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THE LADY OF THE LAKE

EDITED BY

J. HOWARD B. MASTERMAN, D.D.

LATE LECTURER OF S. JOHN'S COLLEGE, CAMBRIDGE
LORD BISHOP OF PLYMOUTH

CAMBRIDGE:

AT THE UNIVERSITY PRESS

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this edition of The Lady of the Lake is intended for Junior students, no apology is needed either for the short and simple character of the notes, or for the length of the glossary. I have tried to make both explanatory rather than illustrative, because I thought that the class of students for whom this edition is primarily intended would be hindered rather than helped by illustrative quotations and etymological discussions, such as would naturally be included in an edition designed for more advanced readers.

The text of The Lady of the Lake has recently been carefully revised by Mr Rolfe and by Professor Minto. In this edition I have followed Professor Minto's text, with only one or two trifling changes, which are referred to, where they occur, in the notes. I have added a short glossary of Gaelic names, for which I am chiefly indebted to Robertson's Gaelic Topography. I have tried to indicate the cases where his interpretations are not generally accepted; but any detailed discussion of the questions at issue would be out of place.

I have made free use of previous editions of the poem, and also of Scott's notes, where they seemed suitable.

J. H. B. MASTERMAN.

S. JOHN'S COLLEGE, CAMBRIDGE.

November, 1895.

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INTRODUCTION.

The Author.

WALTER SCOTT belonged to the Border family of the Scotts, of which the Duke of Buccleuch was the head. He was descended from Wat of Harden, celebrated in the sixteenth century for his plunderings in the borders. His great-grandfather, Walter Scott of Teviotdale, had acquired the name of 'Beardie' from his oath that he would not cut his beard till the Stuarts were restored. He kept his oath, and narrowly escaped being executed as a traitor for his efforts on their behalf.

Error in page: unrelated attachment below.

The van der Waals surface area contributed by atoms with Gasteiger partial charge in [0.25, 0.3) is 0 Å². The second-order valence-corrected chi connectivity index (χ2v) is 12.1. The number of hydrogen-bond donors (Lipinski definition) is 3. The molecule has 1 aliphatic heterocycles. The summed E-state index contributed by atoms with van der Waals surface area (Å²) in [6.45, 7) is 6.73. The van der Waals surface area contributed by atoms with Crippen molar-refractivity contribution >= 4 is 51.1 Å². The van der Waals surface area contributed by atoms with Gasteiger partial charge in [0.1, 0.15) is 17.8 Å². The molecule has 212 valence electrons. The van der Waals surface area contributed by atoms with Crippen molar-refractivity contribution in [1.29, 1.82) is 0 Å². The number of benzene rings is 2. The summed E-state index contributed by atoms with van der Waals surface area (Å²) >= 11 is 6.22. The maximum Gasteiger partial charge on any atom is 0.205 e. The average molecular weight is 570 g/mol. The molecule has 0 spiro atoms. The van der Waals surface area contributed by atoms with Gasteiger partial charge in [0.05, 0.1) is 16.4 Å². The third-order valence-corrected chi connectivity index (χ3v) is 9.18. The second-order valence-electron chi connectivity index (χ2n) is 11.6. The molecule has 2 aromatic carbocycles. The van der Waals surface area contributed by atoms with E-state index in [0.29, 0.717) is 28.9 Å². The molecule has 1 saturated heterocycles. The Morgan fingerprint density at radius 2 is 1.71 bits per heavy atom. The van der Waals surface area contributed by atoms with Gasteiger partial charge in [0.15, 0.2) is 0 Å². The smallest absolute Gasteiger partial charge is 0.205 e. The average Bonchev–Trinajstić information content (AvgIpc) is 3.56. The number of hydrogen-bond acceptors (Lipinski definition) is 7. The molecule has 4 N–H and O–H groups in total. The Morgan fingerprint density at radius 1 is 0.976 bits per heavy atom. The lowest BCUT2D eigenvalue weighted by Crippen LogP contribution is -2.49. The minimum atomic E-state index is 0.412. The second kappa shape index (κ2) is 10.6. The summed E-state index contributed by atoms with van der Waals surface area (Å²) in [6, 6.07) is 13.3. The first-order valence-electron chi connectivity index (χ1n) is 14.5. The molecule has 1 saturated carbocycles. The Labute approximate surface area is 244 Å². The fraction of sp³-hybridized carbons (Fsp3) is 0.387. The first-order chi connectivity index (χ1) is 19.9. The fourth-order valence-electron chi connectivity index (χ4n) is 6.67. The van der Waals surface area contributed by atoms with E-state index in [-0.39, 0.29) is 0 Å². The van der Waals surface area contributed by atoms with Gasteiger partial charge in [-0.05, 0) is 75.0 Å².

Beardie's second son, Robert Scott, farmed a small estate at Sandyknowe, near Dryburgh, and lived the life of a country gentleman. Walter, the eldest son of this Robert Scott, and father of the poet, settled in Edinburgh as a writer to the Signet, or what in England is called a solicitor. He appears to have been the first of the family who ever adopted a town life, and we may trace the influence of the family traditions in Scott's love of military adventure, and of open air life, of which his poems give us so many illustrations.

Walter Scott, the poet, was born in Edinburgh on the 15th of August, 1771. Owing to an illness at the age of eighteen months, which left him permanently lame, he spent much of his childhood at Sandyknowe. Here he wandered freely among the ruins of the Castle of Smailholm:

"That mountain tower

"Which charmed my fancy's wakening hour-"

stored his mind with border songs and legends, and almost entirely outgrew his early delicacy of health.

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